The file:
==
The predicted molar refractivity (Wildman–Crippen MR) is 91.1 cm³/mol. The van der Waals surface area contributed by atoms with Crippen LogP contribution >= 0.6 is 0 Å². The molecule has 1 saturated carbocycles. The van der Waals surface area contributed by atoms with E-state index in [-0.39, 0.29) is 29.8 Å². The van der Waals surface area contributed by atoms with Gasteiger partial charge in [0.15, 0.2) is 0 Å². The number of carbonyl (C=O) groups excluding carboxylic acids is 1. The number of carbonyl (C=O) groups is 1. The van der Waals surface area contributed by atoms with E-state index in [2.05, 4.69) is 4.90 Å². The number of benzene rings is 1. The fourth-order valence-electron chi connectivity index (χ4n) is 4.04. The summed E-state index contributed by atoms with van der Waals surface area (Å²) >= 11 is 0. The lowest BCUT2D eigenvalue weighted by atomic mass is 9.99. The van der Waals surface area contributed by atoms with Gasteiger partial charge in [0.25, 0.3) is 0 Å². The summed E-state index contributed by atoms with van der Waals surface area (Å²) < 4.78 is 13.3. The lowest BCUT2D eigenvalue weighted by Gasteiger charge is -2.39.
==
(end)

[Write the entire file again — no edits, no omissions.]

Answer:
The predicted molar refractivity (Wildman–Crippen MR) is 91.1 cm³/mol. The van der Waals surface area contributed by atoms with Crippen LogP contribution >= 0.6 is 0 Å². The molecule has 1 saturated carbocycles. The van der Waals surface area contributed by atoms with E-state index in [-0.39, 0.29) is 29.8 Å². The van der Waals surface area contributed by atoms with Gasteiger partial charge in [0.15, 0.2) is 0 Å². The number of carbonyl (C=O) groups excluding carboxylic acids is 1. The number of carbonyl (C=O) groups is 1. The van der Waals surface area contributed by atoms with E-state index in [2.05, 4.69) is 4.90 Å². The number of benzene rings is 1. The fourth-order valence-electron chi connectivity index (χ4n) is 4.04. The summed E-state index contributed by atoms with van der Waals surface area (Å²) >= 11 is 0. The lowest BCUT2D eigenvalue weighted by atomic mass is 9.99. The van der Waals surface area contributed by atoms with Gasteiger partial charge in [0.25, 0.3) is 0 Å². The summed E-state index contributed by atoms with van der Waals surface area (Å²) < 4.78 is 13.3. The lowest BCUT2D eigenvalue weighted by Gasteiger charge is -2.39.